James Webb Telescope: looking into the Deep Cosmos

It has been almost seven months since the James Webb Space Telescope (JWST) was successfully launched into space. Now, scientists have published the first images: a glimpse into the still very young universe of 13.5 billion years ago, made possible by the huge, foldable infrared mirror of the mammoth project of space agencies in the USA, Canada and Europe. For Europe's press, this is a reason to pause for a moment in the midst of current crises.

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The Times (GB) /

A triumph of science

The 10 billion dollars invested in the JWST have more than paid off, writes The Times:

“In an age when scientific inquiry has managed to combat the scourge of pestilence by devising vaccines, its achievements ought not to need adumbrating. But this is something else. The radiation from the Big Bang was stretched into microwaves by the expansion of the universe. These are not visible, yet science has detected them. Webb can capture infrared light from when the first stars formed. This triumph of inquiry shows how far science is from being merely 'common sense', and how powerful and beneficial are its methods.”

Tygodnik Powszechny (PL) /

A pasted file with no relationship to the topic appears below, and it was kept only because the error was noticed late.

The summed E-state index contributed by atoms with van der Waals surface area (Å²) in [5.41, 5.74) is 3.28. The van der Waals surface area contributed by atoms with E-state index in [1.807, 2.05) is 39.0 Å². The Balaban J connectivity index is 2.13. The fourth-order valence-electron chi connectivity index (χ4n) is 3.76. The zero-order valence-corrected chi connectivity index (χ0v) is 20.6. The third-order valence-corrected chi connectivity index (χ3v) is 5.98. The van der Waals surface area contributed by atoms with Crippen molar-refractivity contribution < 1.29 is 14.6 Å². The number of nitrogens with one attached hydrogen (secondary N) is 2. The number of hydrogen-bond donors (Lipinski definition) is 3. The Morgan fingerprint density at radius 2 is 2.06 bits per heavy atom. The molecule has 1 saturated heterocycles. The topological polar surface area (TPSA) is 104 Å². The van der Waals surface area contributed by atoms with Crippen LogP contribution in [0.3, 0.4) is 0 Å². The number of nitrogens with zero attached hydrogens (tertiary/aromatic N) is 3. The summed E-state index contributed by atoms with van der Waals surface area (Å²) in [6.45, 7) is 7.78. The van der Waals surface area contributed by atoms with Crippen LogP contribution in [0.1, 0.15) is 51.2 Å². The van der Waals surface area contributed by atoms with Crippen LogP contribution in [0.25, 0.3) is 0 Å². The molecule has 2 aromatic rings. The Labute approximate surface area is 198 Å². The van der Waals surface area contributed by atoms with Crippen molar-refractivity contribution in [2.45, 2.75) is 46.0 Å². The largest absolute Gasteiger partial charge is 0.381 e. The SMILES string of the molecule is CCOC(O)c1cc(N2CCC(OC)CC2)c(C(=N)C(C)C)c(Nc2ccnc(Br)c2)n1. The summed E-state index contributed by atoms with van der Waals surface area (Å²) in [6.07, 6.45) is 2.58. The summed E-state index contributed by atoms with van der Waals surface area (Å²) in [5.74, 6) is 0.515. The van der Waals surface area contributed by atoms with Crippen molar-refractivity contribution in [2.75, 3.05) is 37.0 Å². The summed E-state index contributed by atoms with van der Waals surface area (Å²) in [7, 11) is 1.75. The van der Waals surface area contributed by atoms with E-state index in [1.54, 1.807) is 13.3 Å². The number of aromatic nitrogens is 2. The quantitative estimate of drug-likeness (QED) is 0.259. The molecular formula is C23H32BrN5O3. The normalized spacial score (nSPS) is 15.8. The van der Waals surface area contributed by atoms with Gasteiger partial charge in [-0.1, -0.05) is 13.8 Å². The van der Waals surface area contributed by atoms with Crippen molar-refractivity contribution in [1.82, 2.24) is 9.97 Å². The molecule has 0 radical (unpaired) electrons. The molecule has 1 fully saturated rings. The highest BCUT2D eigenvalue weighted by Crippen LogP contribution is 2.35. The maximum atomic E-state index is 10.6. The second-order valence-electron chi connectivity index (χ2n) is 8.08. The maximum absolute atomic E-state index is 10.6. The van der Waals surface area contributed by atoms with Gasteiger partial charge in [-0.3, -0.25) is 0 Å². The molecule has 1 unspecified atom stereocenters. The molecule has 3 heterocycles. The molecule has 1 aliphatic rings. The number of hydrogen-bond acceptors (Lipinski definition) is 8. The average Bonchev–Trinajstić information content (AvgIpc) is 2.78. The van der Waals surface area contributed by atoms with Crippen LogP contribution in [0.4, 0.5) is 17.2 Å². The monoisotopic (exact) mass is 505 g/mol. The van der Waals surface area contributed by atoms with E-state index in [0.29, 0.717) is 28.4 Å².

Reorientation by contemplating eternity

Commenting in Tygodnik, philosopher Tomasz Stawiński says the significance of the photos goes beyond science:

“I think that every session of all parliaments in the world should begin with the viewing of these fascinating images. ... Before making any serious decision, politicians, military leaders, billionaires, clergymen, managers of large corporations - all those who have any influence on the shaping of our earthly reality - should sit down and have a look at them. As is well known, looking at the world sub specie aeternitatis - from the perspective of eternity - offers the chance for a profound inner reorientation. Without doubt we would all - in the midst of all the political, economic and identity antagonisms and wars - benefit from this today.”

Süddeutsche Zeitung (DE) /

Do not be paralysed by awe

The images should serve as an incentive for humanity, writes the Süddeutsche Zeitung:

“By looking back to the beginnings of natural history, our earthly lifetime shrinks to nothingness. ... But fortunately there are still a few reasons not to despair as humans, not to consider everything futile and dwarfish. One is that it is humans' inventive spirit that makes such insights into the mysteries of matter possible in the first place. ... The second reason not to be paralysed by wonder is that our species depends on physical nature, but also overcomes it. ... This should not just be a consolation but also an incentive to make this Earth of ours a good place for everyone. We will disappear into the starry nebula soon enough.”

Le Monde (FR) /

Fund research even in the crisis

According to Le Monde, the telescope is proof that one should not pinch pennies in the wrong places:

“Scientific work is certainly part of a nation's wealth and its strength has an impact on a country's standing. This should not be forgotten in the next budget negotiations. Because inflation will soon destroy the promised efforts to restore a balance.”